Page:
Telehealth is here to stay. Three leaders talk about quality and safety of virtual visits

With the coronavirus pandemic, telehealth has­ become the default venue for a wide variety of clinical visits. As this shift is expected to continue beyond the pandemic, we asked three health care leaders:

What do we know about the efficacy of telehealth
and its impact on quality and safety?
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Joseph C. Kvedar, M.D.

Joseph C. Kvedar, M.D.
Professor, Harvard Medical School
Senior Advisor, Virtual Care, Partners HealthCare
President-Elect, American Telemedicine Association

One way to approach that question is to ask, “How is telehealth different?” Before the public health emergency, we saw a limited number of complaints, things like sinus pain, conjunctivitis and sore throat. Measuring quality for those televisits is similar for office visits. We can ask, “Did I solve the patient’s problem to their satisfaction?” “Did I prescribe medications according to guidelines?”

Fortunately, telehealth is well suited for COVID-19 screening, which largely amounts to asking a set of questions. If the patient seems to have the virus and is well enough to quarantine at home, we monitor them with another set of questions. Quality measures might include, “How often did you reach out to the patient?” and “Did you ask if they have sufficient support at home?”

With non-COVID patients, I think it’s appropriate to say we're doing our best. To advise clinicians doing televisits for the first time, I say, “You have to know what you need to make a diagnostic or therapeutic decision. If you can get that without touching the patient, you can probably do this.”

The simplest answer to your question is, if we are thoughtful about the indications for using telehealth, quality is likely to be very high. If we stray into areas where a physical exam is needed — where I have to touch you or use an instrument to get the information I need to make the diagnosis – and we don't do that, then quality will suffer.

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Barbra Rabson, M.P.H.

Barbra Rabson, M.P.H.
President and CEO, Massachusetts Health Quality Partners

Crises have a way of opening new opportunities and presenting innovative solutions that were barely conceivable before. Many people in healthcare have long advocated for telehealth as a way to improve access but have not been successful promoting its widespread adoption. Our healthcare system has moved tens of thousands of patients to new telehealth programs virtually overnight to allow patients to be seen during the COVID pandemic. We now have an enormous opportunity and responsibility to come out of the pandemic with as much insight as possible to make healthcare more patient-centered by leveraging telehealth.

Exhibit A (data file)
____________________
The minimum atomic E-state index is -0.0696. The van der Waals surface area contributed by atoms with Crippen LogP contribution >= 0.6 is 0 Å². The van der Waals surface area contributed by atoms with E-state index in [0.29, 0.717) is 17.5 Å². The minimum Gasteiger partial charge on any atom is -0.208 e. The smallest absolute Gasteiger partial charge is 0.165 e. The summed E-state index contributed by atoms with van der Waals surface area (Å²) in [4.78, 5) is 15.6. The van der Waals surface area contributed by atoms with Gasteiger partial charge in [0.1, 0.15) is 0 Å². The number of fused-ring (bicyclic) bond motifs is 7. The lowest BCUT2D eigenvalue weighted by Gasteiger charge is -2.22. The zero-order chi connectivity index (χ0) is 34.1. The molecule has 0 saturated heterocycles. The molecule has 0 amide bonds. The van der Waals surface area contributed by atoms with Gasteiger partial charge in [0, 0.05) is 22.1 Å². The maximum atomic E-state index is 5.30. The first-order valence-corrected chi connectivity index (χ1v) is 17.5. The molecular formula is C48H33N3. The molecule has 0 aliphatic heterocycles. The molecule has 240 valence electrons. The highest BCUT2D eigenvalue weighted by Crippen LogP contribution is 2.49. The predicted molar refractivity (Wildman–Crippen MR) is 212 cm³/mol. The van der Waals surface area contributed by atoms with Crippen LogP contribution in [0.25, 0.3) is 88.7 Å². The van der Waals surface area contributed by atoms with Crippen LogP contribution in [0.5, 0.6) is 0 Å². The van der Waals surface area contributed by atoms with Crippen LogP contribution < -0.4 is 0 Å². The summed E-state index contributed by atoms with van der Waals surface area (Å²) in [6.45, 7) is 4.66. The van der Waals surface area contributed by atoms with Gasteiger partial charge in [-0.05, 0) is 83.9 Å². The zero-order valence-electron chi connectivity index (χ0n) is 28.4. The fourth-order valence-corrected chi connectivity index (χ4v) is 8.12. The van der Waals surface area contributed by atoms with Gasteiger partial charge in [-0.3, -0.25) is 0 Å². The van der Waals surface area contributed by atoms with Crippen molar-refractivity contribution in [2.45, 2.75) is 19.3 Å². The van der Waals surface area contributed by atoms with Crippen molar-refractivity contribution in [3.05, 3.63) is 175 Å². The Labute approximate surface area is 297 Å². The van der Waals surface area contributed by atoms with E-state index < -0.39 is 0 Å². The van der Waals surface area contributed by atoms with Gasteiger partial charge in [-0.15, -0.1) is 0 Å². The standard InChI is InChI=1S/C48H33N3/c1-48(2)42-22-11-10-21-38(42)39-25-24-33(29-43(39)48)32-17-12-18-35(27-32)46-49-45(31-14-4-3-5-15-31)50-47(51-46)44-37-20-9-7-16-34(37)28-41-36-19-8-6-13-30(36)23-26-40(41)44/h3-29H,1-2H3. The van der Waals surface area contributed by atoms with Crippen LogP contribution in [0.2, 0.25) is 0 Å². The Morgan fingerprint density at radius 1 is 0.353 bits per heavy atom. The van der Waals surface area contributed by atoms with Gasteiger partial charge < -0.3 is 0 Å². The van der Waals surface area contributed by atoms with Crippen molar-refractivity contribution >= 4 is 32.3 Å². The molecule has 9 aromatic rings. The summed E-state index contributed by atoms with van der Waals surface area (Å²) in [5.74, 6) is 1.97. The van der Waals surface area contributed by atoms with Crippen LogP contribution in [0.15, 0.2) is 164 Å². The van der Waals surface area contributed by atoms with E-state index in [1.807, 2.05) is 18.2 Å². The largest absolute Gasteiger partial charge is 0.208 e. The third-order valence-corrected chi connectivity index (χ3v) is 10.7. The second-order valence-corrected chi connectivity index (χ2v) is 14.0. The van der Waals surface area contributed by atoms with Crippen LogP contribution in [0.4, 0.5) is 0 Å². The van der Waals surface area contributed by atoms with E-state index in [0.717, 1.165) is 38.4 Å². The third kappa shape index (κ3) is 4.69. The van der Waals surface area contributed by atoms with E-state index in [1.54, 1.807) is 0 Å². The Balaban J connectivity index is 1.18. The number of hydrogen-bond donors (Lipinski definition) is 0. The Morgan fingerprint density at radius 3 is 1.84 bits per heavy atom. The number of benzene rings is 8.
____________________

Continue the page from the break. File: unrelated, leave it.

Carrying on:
As we transition from emergency fix to ongoing practice, perhaps the most important metrics of our success should be patient and provider experience. We need to gather data about what’s working well and how to best improve what’s not working well. We can do this by listening hard to feedback about how this is working for patients and providers, and then using this data to inform policy and ongoing efforts to improve the telehealth experience.

Toward that end, MHQP has been interviewing patients and providers about their experiences with telehealth — and we are learning a lot. Importantly, we are finding that telehealth seems to work better than in-person visits in some cases. We need to learn more. It is incumbent upon all of us to optimize telehealth’s application to help shape a safe, patient-centered future for healthcare.

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Frank Federico, R.Ph.

Frank Federico, R.Ph.
Vice President, Senior Patient Safety Expert, Institute for Healthcare Improvement

As with face to face visits, the quality of telehealth needs to be informed by metrics.

For example, we must examine safety by measuring morbidity and mortality of patients who receive care in this manner. Diagnostic errors must also be considered. Overuse, which may result from ease of use of technology and reimbursement structures, is another consideration.

Access — the patient’s ability to participate and schedule visits — will be important as inequities can result from lack of internet connections, computers and limited English proficiency.

Patient and family experience must also be considered. Co-design of telehealth encounters will be helpful in ensuring the visit is positive for patients, as well as for clinical staff. When patients are seen in the office, for example, clinicians are encouraged to ask the patient about their goals for the visit. They should do the same for televisits.

Patient-reported outcomes — patient’s health, quality of life or functional status associated with health care or treatment — will also inform us as to how telehealth is impacting the quality of care delivered. And clinician and staff satisfaction must also be measured and monitored.


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